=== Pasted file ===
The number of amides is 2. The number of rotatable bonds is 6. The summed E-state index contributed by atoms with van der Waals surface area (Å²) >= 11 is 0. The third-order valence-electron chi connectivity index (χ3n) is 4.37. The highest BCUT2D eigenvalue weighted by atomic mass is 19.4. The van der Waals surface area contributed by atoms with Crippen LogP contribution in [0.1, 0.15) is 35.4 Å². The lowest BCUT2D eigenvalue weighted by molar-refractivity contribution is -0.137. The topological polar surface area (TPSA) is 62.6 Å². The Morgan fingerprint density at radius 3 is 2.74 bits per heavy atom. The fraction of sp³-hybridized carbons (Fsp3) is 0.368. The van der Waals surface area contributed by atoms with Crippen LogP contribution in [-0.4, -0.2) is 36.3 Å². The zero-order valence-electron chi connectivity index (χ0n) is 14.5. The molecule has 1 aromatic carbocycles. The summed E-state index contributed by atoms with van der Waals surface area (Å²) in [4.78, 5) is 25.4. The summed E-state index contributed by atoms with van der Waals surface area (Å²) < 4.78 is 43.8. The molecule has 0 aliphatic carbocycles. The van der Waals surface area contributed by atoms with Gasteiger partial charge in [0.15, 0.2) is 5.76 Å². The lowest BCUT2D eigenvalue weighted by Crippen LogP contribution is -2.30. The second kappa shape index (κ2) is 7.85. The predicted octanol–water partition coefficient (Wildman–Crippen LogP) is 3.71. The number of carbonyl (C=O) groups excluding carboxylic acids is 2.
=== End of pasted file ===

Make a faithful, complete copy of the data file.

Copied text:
The number of amides is 2. The number of rotatable bonds is 6. The summed E-state index contributed by atoms with van der Waals surface area (Å²) >= 11 is 0. The third-order valence-electron chi connectivity index (χ3n) is 4.37. The highest BCUT2D eigenvalue weighted by atomic mass is 19.4. The van der Waals surface area contributed by atoms with Crippen LogP contribution in [0.1, 0.15) is 35.4 Å². The lowest BCUT2D eigenvalue weighted by molar-refractivity contribution is -0.137. The topological polar surface area (TPSA) is 62.6 Å². The Morgan fingerprint density at radius 3 is 2.74 bits per heavy atom. The fraction of sp³-hybridized carbons (Fsp3) is 0.368. The van der Waals surface area contributed by atoms with Crippen LogP contribution in [-0.4, -0.2) is 36.3 Å². The zero-order valence-electron chi connectivity index (χ0n) is 14.5. The molecule has 1 aromatic carbocycles. The summed E-state index contributed by atoms with van der Waals surface area (Å²) in [4.78, 5) is 25.4. The summed E-state index contributed by atoms with van der Waals surface area (Å²) < 4.78 is 43.8. The molecule has 0 aliphatic carbocycles. The van der Waals surface area contributed by atoms with Gasteiger partial charge in [0.15, 0.2) is 5.76 Å². The lowest BCUT2D eigenvalue weighted by Crippen LogP contribution is -2.30. The second kappa shape index (κ2) is 7.85. The predicted octanol–water partition coefficient (Wildman–Crippen LogP) is 3.71. The number of carbonyl (C=O) groups excluding carboxylic acids is 2.